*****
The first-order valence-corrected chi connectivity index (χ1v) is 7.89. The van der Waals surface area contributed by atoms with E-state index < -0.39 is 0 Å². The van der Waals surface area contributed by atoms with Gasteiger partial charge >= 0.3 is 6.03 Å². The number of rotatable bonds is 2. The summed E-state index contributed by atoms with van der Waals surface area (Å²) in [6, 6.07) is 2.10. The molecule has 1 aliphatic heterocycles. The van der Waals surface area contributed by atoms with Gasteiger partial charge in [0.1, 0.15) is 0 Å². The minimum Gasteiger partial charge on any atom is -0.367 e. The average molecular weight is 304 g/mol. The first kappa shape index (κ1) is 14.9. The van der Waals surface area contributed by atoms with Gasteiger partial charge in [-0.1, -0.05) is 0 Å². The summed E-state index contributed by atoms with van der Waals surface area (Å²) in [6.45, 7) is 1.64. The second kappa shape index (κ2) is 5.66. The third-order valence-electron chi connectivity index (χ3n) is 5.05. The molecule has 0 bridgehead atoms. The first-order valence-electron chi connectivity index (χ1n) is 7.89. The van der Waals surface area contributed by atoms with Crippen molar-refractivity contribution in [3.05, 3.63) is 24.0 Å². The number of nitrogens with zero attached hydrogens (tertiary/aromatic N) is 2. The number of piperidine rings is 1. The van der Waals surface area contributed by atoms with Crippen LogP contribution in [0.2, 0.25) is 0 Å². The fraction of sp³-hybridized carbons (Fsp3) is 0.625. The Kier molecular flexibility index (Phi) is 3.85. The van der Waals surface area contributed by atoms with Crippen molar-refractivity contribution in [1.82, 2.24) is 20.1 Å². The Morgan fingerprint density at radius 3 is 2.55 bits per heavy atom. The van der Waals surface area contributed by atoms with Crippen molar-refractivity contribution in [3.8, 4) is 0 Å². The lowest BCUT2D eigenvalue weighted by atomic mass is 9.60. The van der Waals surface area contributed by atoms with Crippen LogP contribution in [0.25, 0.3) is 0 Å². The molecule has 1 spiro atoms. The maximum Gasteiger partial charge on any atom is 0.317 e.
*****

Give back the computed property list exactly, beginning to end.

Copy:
The first-order valence-corrected chi connectivity index (χ1v) is 7.89. The van der Waals surface area contributed by atoms with E-state index < -0.39 is 0 Å². The van der Waals surface area contributed by atoms with Gasteiger partial charge >= 0.3 is 6.03 Å². The number of rotatable bonds is 2. The summed E-state index contributed by atoms with van der Waals surface area (Å²) in [6, 6.07) is 2.10. The molecule has 1 aliphatic heterocycles. The van der Waals surface area contributed by atoms with Gasteiger partial charge in [0.1, 0.15) is 0 Å². The minimum Gasteiger partial charge on any atom is -0.367 e. The average molecular weight is 304 g/mol. The first kappa shape index (κ1) is 14.9. The van der Waals surface area contributed by atoms with Gasteiger partial charge in [-0.1, -0.05) is 0 Å². The summed E-state index contributed by atoms with van der Waals surface area (Å²) in [6.45, 7) is 1.64. The second kappa shape index (κ2) is 5.66. The third-order valence-electron chi connectivity index (χ3n) is 5.05. The molecule has 0 bridgehead atoms. The first-order valence-electron chi connectivity index (χ1n) is 7.89. The van der Waals surface area contributed by atoms with Crippen molar-refractivity contribution in [3.05, 3.63) is 24.0 Å². The number of nitrogens with zero attached hydrogens (tertiary/aromatic N) is 2. The number of piperidine rings is 1. The van der Waals surface area contributed by atoms with Crippen LogP contribution in [0.2, 0.25) is 0 Å². The fraction of sp³-hybridized carbons (Fsp3) is 0.625. The Kier molecular flexibility index (Phi) is 3.85. The van der Waals surface area contributed by atoms with Crippen molar-refractivity contribution in [1.82, 2.24) is 20.1 Å². The Morgan fingerprint density at radius 3 is 2.55 bits per heavy atom. The van der Waals surface area contributed by atoms with Crippen molar-refractivity contribution in [3.8, 4) is 0 Å². The lowest BCUT2D eigenvalue weighted by atomic mass is 9.60. The van der Waals surface area contributed by atoms with Crippen LogP contribution in [0.25, 0.3) is 0 Å². The molecule has 1 spiro atoms. The maximum Gasteiger partial charge on any atom is 0.317 e.